Ms Vijayalakshmi Mohan is a Singapore-based artist and art therapist who creates rangoli. In fact, a 256 square metres design she produced in 2003 at the Whampoa Community Club had the distinction of being, at that time, the world’s largest rangoli pattern created, according to the Guinness Book of Records.
She began to learn the art form at the age of three from her mother in her hometown in Tamil Nadu, India. After she migrated to Singapore in 1993, she made rangoli the traditional way initially. However, the demand for contemporary designs led her to explore different materials. She now does “SingaRangoli”, named thus because she created it here. The style gives rangoli a modern touch, and as many as 30 to 40 materials are used. She has even experimented with recyclables in her rangoli.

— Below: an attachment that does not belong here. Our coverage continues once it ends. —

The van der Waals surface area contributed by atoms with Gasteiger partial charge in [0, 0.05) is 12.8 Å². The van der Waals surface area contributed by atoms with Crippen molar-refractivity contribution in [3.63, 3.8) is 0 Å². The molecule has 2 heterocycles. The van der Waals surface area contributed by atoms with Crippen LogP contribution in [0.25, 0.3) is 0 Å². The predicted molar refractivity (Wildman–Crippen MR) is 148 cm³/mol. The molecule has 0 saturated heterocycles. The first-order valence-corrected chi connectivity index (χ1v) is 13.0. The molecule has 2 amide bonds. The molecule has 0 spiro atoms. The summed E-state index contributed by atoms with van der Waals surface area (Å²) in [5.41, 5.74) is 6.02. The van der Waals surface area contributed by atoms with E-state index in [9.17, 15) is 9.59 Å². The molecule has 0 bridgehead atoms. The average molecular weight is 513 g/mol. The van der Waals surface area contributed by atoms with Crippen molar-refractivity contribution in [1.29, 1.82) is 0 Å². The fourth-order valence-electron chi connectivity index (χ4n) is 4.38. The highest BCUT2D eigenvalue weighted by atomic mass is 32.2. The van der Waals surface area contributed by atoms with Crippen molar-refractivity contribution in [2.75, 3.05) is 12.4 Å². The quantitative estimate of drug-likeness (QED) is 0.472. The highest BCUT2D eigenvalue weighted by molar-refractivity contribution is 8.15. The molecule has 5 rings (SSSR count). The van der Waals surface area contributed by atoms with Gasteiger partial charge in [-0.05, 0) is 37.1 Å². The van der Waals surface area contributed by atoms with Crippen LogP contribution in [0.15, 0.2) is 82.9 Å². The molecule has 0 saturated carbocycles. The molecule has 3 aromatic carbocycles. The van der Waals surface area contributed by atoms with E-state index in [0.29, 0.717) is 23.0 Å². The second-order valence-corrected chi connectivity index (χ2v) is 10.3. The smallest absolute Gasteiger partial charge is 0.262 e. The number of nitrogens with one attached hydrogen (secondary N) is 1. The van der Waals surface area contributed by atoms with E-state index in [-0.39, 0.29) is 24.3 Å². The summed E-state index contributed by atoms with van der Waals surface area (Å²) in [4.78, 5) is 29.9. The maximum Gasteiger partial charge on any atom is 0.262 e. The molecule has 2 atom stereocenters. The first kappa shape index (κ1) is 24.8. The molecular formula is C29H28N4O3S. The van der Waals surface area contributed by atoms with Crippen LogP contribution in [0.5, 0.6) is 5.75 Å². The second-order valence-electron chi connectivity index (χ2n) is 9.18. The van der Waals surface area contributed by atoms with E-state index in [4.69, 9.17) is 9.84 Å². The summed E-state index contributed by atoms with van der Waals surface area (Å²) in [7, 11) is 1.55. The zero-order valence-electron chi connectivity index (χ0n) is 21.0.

Ms Mohan spends her days conducting rangoli workshops and preparing rangoli items. In Singapore, her workshops have been held at community centres, schools, and universities, hospitals, children’s homes as well as old folks’ homes.
These workshops are close to her heart. “As an art therapist, I feel colour gives a lot of energy… using various colours and various materials, emotionally the people are happy and it changes their mood,” she says.
Along with her workshops, Ms Mohan has undertaken projects such as Rangoli Radiance, and “lantern rangoli”,a collaboration with a Chinese artist done in 2017. With the help of 1,000 participants from voluntary welfare organisations, they made 1,500 lantern rangoli for display at the Gardens by the Bay. Ms Mohan hopes to do a similar collaboration with a Malay artist to make “batik rangoli”.
Ms Mohan also travels worldwide by invitation to teach the art of making rangoli. In Australia, she made a rangoli on a beach with the help of locals, creating the design with a rake and filling it with the stones lying around. She has also been to American universities to teach art and art history students about rangoli.